INBEE PARK: I mean I don't think I am -- I don't have the eagerness anymore, because like when I didn't get there I really wanted to get there. But once I've been there, if I play well enough, then I'll be there. But I'm not going to try to force anything. I'm not going to try to push myself to go up there. If I play well, I'll be there. But I definitely say, because I've been there I feel a lot more comfortable, a lot more relaxing, yeah, when -- I think my hope is to probably have it back by end of the year, before the year ends, I think that will be very ideal, yeah.

Q. You said at the champions dinner last night you maybe talked to some people you hadn't talked to before. Was there anybody in particular that you had a conversation with that was fun for you, maybe a former champion you hadn't ever talked to before?
INBEE PARK: We didn't get into like very deep conversations. We just were really busy getting each other's autographs yesterday. I didn't really talk to anyone too deeply. But I heard everybody's story, because we went and everybody talked to one -- one person talked about the memories. Everyone talked about their memories of winning the U.S. Open. Yeah, I think I heard some good, fun stories. But I think I have a souvenir of every past champion that came last night and they signed flags. I think that will be a very good souvenir to keep.

Q. Both Martin Kaymer and Adam Scott said last week that being No. 1 in the world, while it's a great honor, and attributable to great play, it can also be a burden. In Martin's case, I think 2010 he was No. 1, he went through a bad spell where it affected his golf. He said the key to turning his golf around was to have fun playing again. Talk about being No. 1 in the world. Can it become a burden and you're trying to maintain that and you kind of lose sense of really why you're out there playing?
INBEE PARK: Yeah, I think being No. 1 spot is definitely extra pressure than everyone else. And obviously you definitely look at the rankings a lot more often than when you're not No. 1. Yeah, I think there is definitely a possibility that you look at the numbers before, I think -- I don't really look at the rankings anymore. But when I was No. 1, I tried to look at it, like who was behind me. So I think you definitely have extra pressure. But I think you definitely have to overcome that to become No. 1 player.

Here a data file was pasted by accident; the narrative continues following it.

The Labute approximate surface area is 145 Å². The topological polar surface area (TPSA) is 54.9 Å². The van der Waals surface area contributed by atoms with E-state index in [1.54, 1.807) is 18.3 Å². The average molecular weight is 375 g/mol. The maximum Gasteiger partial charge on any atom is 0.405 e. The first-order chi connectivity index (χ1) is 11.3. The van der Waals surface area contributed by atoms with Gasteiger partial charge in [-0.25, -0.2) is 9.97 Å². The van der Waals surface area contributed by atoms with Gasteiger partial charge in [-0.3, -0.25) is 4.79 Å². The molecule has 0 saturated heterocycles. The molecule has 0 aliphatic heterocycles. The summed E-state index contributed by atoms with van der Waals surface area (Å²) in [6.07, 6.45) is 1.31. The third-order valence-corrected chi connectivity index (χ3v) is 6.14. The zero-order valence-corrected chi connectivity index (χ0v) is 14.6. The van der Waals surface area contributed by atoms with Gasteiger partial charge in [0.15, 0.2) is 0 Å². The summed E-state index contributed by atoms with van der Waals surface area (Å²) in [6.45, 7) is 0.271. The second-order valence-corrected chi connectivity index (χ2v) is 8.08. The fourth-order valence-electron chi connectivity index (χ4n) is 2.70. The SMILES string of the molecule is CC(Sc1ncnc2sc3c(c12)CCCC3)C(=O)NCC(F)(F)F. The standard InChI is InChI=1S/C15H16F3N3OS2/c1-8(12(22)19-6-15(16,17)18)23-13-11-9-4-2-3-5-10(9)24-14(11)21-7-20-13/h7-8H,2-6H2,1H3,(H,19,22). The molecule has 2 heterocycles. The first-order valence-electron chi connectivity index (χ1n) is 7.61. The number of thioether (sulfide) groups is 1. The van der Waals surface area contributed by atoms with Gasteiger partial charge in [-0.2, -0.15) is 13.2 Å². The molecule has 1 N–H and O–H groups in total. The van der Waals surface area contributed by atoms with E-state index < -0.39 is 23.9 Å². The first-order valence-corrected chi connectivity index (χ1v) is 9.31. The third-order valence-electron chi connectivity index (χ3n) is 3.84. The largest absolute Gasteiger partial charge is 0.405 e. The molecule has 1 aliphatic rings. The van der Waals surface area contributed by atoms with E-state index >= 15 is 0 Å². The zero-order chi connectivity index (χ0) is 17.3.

Q. And also, if I could, just the great streak that you had last year, I mean, it's not exactly like you slumped. For you slumping is not winning. You've had good results, but you've gone a period without winning. Did you feel last year when everything was working so well, do you feel like you set a very high standard that was hard to maintain?
INBEE PARK: Yeah, of course, I just realized that, this year, how good I play last year, because my standards are high and my fan's standards are high. Everybody else around me, the standards are so high, that it's really hard to accomplish. And this year, even if I was having top-10s every week, I wasn't satisfied. I was satisfied last year if I finished top-10. I think that was a change of my mindset. I tried to go back to what I was thinking, the last year, the year before, how thankful I was to be playing golf and just being happy. And that's what I'm trying to do every week in on then. Not to get too greedy or not to get too -- not set too high of standards. That's always just hard to catch. Obviously, a year like last year, it's most likely not going to come. So you're just going to go try to be close to that, but you just can't push yourself to be there.

Q. I remember you put your wedding in September so only in three months later how will you prepare for it and where will you hold it?
INBEE PARK: How did I prepare for it?

Q. Where will you hold it, the wedding, yes.
INBEE PARK: Yeah, I'm not really preparing for the wedding, I'm just choosing like the -- I'm just looking at the photos of the wedding dresses and stuff. My mom is doing most of the work. The wedding planner back home is doing most of the work. I'm going back home next week to choose dresses, and traditional dresses. I have good people helping me, so I don't have to think so much about that.

Q. You are young, but when you heard that an 11 year old had qualified for this tournament, what was your reaction? Did you feel old all of a sudden?
INBEE PARK: Yeah, I mean, I don't feel young my more, because I am 15 years older than her. Yeah, I mean she's definitely a young, talented player, obviously, to qualify for the U.S. Women's Open. So really looking forward to her play this week. She's going to have a good time, anyway.

MIKE TROSTEL: 8:02 off No. 10 tee on Thursday. Thank you very much.